By: Jerry E. Beard, CPA, MST
Many taxpayers in Maryland may have already received a refund of Maryland taxes paid as a result of the Wynne Supreme Court decision (amended returns filed to achieve maximum credits for taxes paid to other states). This refund should include interest as well, but the amount of this interest is up for debate.
Generally, Maryland’s interest rate paid on tax refunds as provided in the statute is 13%. However, in the 2014 General Assembly session, the legislature included in one of the budget bills a provision that directs the Comptroller to pay a lesser interest rate on all refunds payable as a result of the U.S. Supreme Court’s ruling in Wynne, for years back to 2006. There has been recent debate on the best method for clients to protest against the current 3.25% interest received on Wynne refund, versus the statutory 13% interest on refunds.
There are arguments to be made that that legislative change was improper. We expect the interest rate to be challenged in court, but what can taxpayers do now, to protect their interest (no pun intended)? While a definitive process has yet to be determined (because the refund checks are already starting to arrive), there should be some method, short of filing a law suit, by which people can protest and subsequently receive the additional interest. The method used to participate in the original Wynne case was by filing a protective claim with Maryland and then waiting for the court case to be decided.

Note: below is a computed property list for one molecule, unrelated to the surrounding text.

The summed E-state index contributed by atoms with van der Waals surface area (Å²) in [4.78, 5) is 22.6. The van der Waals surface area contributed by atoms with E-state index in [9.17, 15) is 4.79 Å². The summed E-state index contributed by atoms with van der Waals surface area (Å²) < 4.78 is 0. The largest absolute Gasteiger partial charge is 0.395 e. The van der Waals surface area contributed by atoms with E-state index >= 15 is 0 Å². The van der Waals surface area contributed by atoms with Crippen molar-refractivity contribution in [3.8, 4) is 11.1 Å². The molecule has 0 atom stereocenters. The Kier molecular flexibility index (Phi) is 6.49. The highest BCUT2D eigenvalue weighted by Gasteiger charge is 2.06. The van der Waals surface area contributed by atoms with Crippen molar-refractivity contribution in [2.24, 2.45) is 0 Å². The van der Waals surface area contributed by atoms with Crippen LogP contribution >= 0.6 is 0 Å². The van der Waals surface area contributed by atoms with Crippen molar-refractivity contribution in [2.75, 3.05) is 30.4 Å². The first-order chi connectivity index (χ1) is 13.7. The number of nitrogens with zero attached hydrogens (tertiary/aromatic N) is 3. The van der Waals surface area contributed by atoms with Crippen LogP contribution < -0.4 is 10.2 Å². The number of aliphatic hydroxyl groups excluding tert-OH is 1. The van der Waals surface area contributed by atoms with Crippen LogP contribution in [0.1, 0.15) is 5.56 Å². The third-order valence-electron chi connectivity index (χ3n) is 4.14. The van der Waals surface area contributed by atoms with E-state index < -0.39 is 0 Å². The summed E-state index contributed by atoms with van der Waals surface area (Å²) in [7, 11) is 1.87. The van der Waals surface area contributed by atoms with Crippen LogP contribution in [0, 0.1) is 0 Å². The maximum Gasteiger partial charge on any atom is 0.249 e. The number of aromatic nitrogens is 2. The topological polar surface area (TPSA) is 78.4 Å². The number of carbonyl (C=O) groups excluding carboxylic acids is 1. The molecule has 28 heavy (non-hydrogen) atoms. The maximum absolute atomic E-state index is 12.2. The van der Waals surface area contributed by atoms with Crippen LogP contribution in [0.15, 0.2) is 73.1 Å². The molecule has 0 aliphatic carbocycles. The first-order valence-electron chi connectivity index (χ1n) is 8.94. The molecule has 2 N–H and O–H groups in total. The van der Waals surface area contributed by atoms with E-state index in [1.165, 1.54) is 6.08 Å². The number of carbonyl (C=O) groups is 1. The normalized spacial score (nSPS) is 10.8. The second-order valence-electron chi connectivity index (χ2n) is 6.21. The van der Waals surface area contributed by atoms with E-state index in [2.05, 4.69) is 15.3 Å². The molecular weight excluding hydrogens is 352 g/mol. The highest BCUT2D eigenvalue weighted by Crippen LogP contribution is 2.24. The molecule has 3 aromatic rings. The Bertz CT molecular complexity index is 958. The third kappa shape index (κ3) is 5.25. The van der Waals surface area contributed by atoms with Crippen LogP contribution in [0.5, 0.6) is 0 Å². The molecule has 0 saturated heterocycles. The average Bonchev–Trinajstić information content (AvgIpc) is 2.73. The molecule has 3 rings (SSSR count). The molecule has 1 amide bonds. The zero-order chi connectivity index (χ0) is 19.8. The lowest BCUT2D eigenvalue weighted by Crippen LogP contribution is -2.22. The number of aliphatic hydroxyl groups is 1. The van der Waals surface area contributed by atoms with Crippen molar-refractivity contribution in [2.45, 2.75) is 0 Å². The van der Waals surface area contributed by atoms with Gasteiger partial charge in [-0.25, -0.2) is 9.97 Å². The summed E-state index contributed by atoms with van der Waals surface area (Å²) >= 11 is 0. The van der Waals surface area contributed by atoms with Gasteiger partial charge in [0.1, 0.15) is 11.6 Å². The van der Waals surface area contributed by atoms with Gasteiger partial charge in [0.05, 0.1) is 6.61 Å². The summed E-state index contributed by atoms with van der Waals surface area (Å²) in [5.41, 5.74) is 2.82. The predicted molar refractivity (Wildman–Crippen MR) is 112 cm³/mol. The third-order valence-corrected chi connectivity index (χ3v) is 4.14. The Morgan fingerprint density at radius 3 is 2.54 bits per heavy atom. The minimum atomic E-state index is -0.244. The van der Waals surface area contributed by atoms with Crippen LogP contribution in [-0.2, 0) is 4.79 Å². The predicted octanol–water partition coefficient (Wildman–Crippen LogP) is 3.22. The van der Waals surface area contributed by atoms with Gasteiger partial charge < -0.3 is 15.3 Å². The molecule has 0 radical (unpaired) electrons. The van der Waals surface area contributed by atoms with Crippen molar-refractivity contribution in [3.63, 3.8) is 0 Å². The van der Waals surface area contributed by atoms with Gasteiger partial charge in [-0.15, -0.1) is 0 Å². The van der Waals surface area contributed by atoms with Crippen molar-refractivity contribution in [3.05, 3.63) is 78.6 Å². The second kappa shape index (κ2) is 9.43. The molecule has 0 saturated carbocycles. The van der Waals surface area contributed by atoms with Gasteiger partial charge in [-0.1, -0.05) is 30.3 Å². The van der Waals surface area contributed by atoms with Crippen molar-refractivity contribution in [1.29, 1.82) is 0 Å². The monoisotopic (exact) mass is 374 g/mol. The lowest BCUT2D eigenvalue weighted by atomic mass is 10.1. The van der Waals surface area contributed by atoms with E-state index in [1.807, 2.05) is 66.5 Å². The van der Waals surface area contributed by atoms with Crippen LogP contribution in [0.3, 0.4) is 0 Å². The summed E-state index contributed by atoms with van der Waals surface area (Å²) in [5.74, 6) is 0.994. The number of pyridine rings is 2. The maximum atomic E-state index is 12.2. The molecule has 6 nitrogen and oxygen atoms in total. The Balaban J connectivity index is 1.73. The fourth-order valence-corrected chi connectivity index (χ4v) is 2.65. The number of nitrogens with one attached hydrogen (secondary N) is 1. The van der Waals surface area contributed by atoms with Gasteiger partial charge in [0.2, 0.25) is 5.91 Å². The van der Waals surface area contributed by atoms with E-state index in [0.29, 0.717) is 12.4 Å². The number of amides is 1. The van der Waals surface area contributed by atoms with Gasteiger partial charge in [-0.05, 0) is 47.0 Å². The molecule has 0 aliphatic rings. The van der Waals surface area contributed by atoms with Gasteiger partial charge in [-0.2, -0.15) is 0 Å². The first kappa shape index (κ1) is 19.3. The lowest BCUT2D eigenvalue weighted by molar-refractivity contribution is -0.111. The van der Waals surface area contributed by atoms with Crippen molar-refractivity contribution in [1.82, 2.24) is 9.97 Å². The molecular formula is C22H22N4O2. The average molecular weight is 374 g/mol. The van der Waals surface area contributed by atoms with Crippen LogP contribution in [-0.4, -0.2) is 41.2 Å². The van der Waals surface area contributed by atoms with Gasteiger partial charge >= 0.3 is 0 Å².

Anyone who wishes to protect his/her appeal rights for receiving additional interest dollars should act now rather than wait for the conclusion of some tentative court challenge.
This situation is not covered by Maryland statutes. Because a 30-day time frame is used in several places in our law for other administrative proceedings, it is anticipated that 30 days may be the time frame the Comptroller will use for recipients to file a protest.
We suggest the following: When a taxpayer receives the Wynne refund check, file a letter with the Comptroller’s Office within 30 days of the refund check date, protesting the amount of the interest included in the check and requesting refund of an additional amount to bring the interest amount to 13%. Additionally, even if some previous refunds were received more than 30 days ago, we would still suggest sending in a protest letter. For subsequent refunds, we would also recommend sending a letter within 30 days. Lastly, we suggest a letter be sent separately for each refund year.
We expect that the Comptroller will be required to respond to that protest/refund request with a denial letter, thus setting in motion the rest of the appeal process. We have created a template letter to use in filing an administrative protest and subsequently being able to participate in receiving the additional 9.75% interest on the refund. Our understanding is that without a written protest, the Comptroller may not be compelled to pay the additional interest when the court case is decided in favor of the taxpayers.
If you would like a copy of this template, please contact email@example.com.
Jerry E. Beard, CPA, MST, is a Supervisor in the Tax Department of Ellin & Tucker. He has extensive hands-on experience providing tax compliance, planning, and consulting for a variety of clients with privately owned business operating in various industries and is also well versed in various tax services for trusts, estates and high net-worth individuals. .